include human research, research of space impact to human body.
We understand that humans will be on the Moon, on Mars, and other
planets, and the beginning stages of humankind in space is the study
of space impact to the human body, and we are test subjects in this
respect in microgravity. Medical/biological experiments comprise
the largest part of the Russian science program. For example, the
research is being done on how the muscles are operating in space,
how the bones are functioning in space, how various medications
are affecting the human body. All of that will help for research
in preparation for long - very long, a many-years'-duration - flight
in space. We are not forgetting that when humans stay a long [time]
in space it will be necessary to have food the same as we have on
Earth; that's why we have an experiment which is called Plants that
is a study how to grow plants in space.
Space Station is a laboratory for experiments in other areas of
science, too. Tell me about some of the other kinds of science research
that will be going on during Expedition 10.
various kinds of experiments. As I mentioned, one very interesting
experiment is called SRS, which is a low-temperature synthesis in
space; high technologies that would allow us to develop new materials.
In biotechnology, for example, we are using stem cells for possible
development of a vaccination for AIDS treatment. We are studying
ecology of the Earth from four hundred kilometers above; geophysical
experiments, we are researching as well, study nature of various
occurrences, physical occurrences. We are performing such experiments
that would help humanity to live better and progress.
who has a degree in cartography, as you do, I would guess you will
have a very special interest and, I guess, an anticipation, about
the experiments that will call for you to observe the Earth and
to take photographs from four hundred kilometers up.
First of all, I am a military pilot and a cosmonaut, and after that
my interest lies in cartography and ecology. It is very interesting
to observe the Earth from space, having special equipment designed
for it. In this situation, we are performing geophysical experiments
that are interesting from the point of view of ecology. And when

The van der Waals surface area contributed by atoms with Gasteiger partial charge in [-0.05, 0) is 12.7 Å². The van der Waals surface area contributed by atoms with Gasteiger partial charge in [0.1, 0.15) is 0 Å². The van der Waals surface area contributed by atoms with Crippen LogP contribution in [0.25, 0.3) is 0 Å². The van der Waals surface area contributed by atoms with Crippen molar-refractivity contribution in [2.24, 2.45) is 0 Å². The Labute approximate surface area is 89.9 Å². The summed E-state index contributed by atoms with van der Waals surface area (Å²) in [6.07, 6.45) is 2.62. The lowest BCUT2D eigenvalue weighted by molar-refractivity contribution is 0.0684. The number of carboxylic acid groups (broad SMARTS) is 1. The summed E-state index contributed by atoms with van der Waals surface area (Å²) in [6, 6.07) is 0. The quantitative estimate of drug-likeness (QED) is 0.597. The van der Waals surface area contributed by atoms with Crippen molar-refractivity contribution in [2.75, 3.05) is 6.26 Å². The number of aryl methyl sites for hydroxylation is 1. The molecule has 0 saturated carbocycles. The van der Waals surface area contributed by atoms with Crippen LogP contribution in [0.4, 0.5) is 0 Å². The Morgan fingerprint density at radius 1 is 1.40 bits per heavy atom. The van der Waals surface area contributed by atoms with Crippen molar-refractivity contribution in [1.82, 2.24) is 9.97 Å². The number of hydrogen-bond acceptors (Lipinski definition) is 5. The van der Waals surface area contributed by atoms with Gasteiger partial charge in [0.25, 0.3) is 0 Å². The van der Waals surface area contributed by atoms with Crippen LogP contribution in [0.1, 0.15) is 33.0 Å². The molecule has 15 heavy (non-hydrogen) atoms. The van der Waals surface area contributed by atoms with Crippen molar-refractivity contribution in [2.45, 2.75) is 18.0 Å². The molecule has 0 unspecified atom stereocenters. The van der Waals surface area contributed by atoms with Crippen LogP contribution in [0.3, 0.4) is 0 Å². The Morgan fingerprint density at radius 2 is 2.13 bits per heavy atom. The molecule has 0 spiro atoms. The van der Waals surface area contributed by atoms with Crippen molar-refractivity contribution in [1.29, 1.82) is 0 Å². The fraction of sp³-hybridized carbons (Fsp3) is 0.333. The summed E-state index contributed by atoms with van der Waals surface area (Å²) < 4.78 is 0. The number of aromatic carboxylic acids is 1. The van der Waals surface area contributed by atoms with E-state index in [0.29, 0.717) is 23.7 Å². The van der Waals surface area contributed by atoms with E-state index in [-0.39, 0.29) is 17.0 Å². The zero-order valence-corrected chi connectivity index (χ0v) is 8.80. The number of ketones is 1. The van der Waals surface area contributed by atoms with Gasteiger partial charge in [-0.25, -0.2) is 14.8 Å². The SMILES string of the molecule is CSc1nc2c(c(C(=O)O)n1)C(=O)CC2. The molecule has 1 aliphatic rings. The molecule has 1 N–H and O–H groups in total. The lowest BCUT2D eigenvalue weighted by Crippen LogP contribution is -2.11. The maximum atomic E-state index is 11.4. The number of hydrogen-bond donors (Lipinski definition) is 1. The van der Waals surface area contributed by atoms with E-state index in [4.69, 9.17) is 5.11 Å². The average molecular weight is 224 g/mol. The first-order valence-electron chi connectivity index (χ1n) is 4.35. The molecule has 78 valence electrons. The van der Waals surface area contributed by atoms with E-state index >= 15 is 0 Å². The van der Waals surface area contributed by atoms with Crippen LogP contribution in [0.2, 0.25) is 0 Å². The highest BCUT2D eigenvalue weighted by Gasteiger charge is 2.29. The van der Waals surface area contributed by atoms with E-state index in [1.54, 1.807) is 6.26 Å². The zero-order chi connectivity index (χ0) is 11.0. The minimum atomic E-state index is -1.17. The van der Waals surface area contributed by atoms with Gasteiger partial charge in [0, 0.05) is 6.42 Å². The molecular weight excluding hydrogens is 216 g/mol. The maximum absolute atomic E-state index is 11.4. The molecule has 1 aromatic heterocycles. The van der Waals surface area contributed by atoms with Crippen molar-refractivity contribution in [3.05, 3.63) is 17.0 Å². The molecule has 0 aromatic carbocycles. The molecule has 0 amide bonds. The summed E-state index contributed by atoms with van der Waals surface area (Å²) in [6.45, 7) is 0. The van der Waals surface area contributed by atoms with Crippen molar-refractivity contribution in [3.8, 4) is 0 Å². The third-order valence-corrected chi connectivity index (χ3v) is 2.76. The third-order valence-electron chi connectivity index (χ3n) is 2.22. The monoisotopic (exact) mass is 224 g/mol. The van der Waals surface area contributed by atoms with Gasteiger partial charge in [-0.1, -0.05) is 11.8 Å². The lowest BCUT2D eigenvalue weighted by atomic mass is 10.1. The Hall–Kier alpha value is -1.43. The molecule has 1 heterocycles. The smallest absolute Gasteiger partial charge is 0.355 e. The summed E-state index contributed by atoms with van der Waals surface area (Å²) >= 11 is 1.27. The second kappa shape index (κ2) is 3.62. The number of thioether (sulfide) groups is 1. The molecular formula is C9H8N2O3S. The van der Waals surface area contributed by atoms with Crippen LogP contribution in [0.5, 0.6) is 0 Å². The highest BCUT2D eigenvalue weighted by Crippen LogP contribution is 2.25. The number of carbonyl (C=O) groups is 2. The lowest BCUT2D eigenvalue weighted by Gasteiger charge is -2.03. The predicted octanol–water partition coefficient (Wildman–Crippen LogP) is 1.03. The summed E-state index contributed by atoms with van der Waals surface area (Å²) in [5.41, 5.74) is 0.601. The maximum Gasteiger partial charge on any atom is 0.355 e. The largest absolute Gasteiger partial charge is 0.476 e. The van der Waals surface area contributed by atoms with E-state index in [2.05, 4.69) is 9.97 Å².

I just started being a student of ecology, we were performing an
experiment on ecological monitoring of quasi-synchronous, of a certain
region in Russia; that was an interesting region where the first
nuclear explosion in the former Soviet Union took place, and there
were a lot of specialists working on the ground, working on aircraft
and we in space also were performing a part of that activity. Unfortunately,
we do not have this kind of experiments this time, but I believe
the experience that I will gain from being a flight engineer of
Expedition 10 will help for future development of such activities.
a couple of minutes ago that there are plans for a couple of spacewalks
out of the Pirs docking compartment. I know that things might change
later on, but tell me that, tell me about what are planned for the
spacewalks right now - what are you and Leroy going to be doing
outside the Station?
There are two
planned EVAs for us; they are planned right before the New Year
and in February. The first spacewalk will be for installation of
the universal work space on the Service Module, and installation
of Rokviss experiment, which is a joint experiment for the European
Space Agency and Russia. We will have to install an antenna and
pick up some equipment that is already outside the Station. This
is complex and interesting work, and I believe this will be our,
my first experience in EVA and for Leroy, who has been there already,
will be my mentor in this respect. The second spacewalk is for ATV,
which is the European transportation vehicle. We will be installing
antennas-these are the ones that Expedition 9 is working on already
but these antennas will be located in the front end of the Service
Module, and we will have also to install other satellite navigation
antenna and a TV camera will be installed by us, also for ATV purpose.
As a mission
that plans to fly from October to April, that means that you will